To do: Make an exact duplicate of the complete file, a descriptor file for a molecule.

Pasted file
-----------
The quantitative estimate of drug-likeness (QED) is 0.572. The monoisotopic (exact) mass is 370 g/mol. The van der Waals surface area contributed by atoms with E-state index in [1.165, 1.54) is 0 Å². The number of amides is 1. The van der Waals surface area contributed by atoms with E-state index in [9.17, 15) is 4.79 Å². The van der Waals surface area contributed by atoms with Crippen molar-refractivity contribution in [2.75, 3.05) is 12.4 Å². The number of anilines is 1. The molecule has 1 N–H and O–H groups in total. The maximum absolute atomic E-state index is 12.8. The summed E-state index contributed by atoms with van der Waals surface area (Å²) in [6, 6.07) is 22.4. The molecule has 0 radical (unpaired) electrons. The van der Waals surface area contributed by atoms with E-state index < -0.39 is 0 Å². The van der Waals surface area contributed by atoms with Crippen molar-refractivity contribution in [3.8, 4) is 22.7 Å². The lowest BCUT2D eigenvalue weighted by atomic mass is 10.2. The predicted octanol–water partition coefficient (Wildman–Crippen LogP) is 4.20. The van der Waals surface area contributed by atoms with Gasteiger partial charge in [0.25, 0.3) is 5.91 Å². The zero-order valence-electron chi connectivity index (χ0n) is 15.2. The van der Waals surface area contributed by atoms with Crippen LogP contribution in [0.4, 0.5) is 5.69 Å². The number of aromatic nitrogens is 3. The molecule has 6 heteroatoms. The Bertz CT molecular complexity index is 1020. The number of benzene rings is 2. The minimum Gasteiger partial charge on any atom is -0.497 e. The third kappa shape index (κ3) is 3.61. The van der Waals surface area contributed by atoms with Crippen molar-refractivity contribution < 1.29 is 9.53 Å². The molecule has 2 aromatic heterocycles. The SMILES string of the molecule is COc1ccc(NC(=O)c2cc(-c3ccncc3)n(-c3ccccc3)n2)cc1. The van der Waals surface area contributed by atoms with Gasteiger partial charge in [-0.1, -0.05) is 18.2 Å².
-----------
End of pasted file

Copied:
The quantitative estimate of drug-likeness (QED) is 0.572. The monoisotopic (exact) mass is 370 g/mol. The van der Waals surface area contributed by atoms with E-state index in [1.165, 1.54) is 0 Å². The number of amides is 1. The van der Waals surface area contributed by atoms with E-state index in [9.17, 15) is 4.79 Å². The van der Waals surface area contributed by atoms with Crippen molar-refractivity contribution in [2.75, 3.05) is 12.4 Å². The number of anilines is 1. The molecule has 1 N–H and O–H groups in total. The maximum absolute atomic E-state index is 12.8. The summed E-state index contributed by atoms with van der Waals surface area (Å²) in [6, 6.07) is 22.4. The molecule has 0 radical (unpaired) electrons. The van der Waals surface area contributed by atoms with E-state index < -0.39 is 0 Å². The van der Waals surface area contributed by atoms with Crippen molar-refractivity contribution in [3.8, 4) is 22.7 Å². The lowest BCUT2D eigenvalue weighted by atomic mass is 10.2. The predicted octanol–water partition coefficient (Wildman–Crippen LogP) is 4.20. The van der Waals surface area contributed by atoms with Gasteiger partial charge in [0.25, 0.3) is 5.91 Å². The zero-order valence-electron chi connectivity index (χ0n) is 15.2. The van der Waals surface area contributed by atoms with Crippen LogP contribution in [0.4, 0.5) is 5.69 Å². The number of aromatic nitrogens is 3. The molecule has 6 heteroatoms. The Bertz CT molecular complexity index is 1020. The number of benzene rings is 2. The minimum Gasteiger partial charge on any atom is -0.497 e. The third kappa shape index (κ3) is 3.61. The van der Waals surface area contributed by atoms with Crippen molar-refractivity contribution < 1.29 is 9.53 Å². The molecule has 2 aromatic heterocycles. The SMILES string of the molecule is COc1ccc(NC(=O)c2cc(-c3ccncc3)n(-c3ccccc3)n2)cc1. The van der Waals surface area contributed by atoms with Gasteiger partial charge in [-0.1, -0.05) is 18.2 Å².